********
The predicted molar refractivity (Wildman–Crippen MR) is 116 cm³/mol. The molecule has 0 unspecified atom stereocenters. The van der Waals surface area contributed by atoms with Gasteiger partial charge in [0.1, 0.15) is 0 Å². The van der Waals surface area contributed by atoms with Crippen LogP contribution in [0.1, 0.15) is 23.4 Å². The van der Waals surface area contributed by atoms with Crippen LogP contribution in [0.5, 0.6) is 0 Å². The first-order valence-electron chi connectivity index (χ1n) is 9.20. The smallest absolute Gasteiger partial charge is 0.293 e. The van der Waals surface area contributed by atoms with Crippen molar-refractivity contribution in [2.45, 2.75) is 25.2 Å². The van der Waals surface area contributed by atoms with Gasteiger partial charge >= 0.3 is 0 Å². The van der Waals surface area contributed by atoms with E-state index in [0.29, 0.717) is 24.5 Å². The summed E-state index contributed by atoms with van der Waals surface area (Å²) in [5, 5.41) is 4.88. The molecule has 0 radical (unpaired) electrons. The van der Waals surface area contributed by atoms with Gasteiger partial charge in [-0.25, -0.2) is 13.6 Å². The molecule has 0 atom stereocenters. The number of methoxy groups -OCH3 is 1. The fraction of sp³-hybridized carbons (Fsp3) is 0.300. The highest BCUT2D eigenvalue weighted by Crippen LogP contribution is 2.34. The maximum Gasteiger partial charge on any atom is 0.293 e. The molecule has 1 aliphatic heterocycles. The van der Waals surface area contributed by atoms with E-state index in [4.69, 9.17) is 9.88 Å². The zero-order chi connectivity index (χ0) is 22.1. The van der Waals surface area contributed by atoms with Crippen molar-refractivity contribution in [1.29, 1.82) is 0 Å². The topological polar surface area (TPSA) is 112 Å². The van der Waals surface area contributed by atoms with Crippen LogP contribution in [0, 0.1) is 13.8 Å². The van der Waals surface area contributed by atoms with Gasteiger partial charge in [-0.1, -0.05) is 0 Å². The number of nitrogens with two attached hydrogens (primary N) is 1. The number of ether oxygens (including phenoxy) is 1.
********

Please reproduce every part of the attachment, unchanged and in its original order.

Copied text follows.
The predicted molar refractivity (Wildman–Crippen MR) is 116 cm³/mol. The molecule has 0 unspecified atom stereocenters. The van der Waals surface area contributed by atoms with Gasteiger partial charge in [0.1, 0.15) is 0 Å². The van der Waals surface area contributed by atoms with Crippen LogP contribution in [0.1, 0.15) is 23.4 Å². The van der Waals surface area contributed by atoms with Crippen LogP contribution in [0.5, 0.6) is 0 Å². The first-order valence-electron chi connectivity index (χ1n) is 9.20. The smallest absolute Gasteiger partial charge is 0.293 e. The van der Waals surface area contributed by atoms with Crippen molar-refractivity contribution in [2.45, 2.75) is 25.2 Å². The van der Waals surface area contributed by atoms with Gasteiger partial charge >= 0.3 is 0 Å². The van der Waals surface area contributed by atoms with E-state index in [0.29, 0.717) is 24.5 Å². The summed E-state index contributed by atoms with van der Waals surface area (Å²) in [5, 5.41) is 4.88. The molecule has 0 radical (unpaired) electrons. The van der Waals surface area contributed by atoms with Gasteiger partial charge in [-0.25, -0.2) is 13.6 Å². The molecule has 0 atom stereocenters. The number of methoxy groups -OCH3 is 1. The fraction of sp³-hybridized carbons (Fsp3) is 0.300. The highest BCUT2D eigenvalue weighted by Crippen LogP contribution is 2.34. The maximum Gasteiger partial charge on any atom is 0.293 e. The molecule has 1 aliphatic heterocycles. The van der Waals surface area contributed by atoms with E-state index in [4.69, 9.17) is 9.88 Å². The zero-order chi connectivity index (χ0) is 22.1. The van der Waals surface area contributed by atoms with Crippen molar-refractivity contribution in [1.29, 1.82) is 0 Å². The topological polar surface area (TPSA) is 112 Å². The van der Waals surface area contributed by atoms with Crippen LogP contribution in [0, 0.1) is 13.8 Å². The van der Waals surface area contributed by atoms with Gasteiger partial charge in [-0.1, -0.05) is 0 Å². The number of nitrogens with two attached hydrogens (primary N) is 1. The number of ether oxygens (including phenoxy) is 1.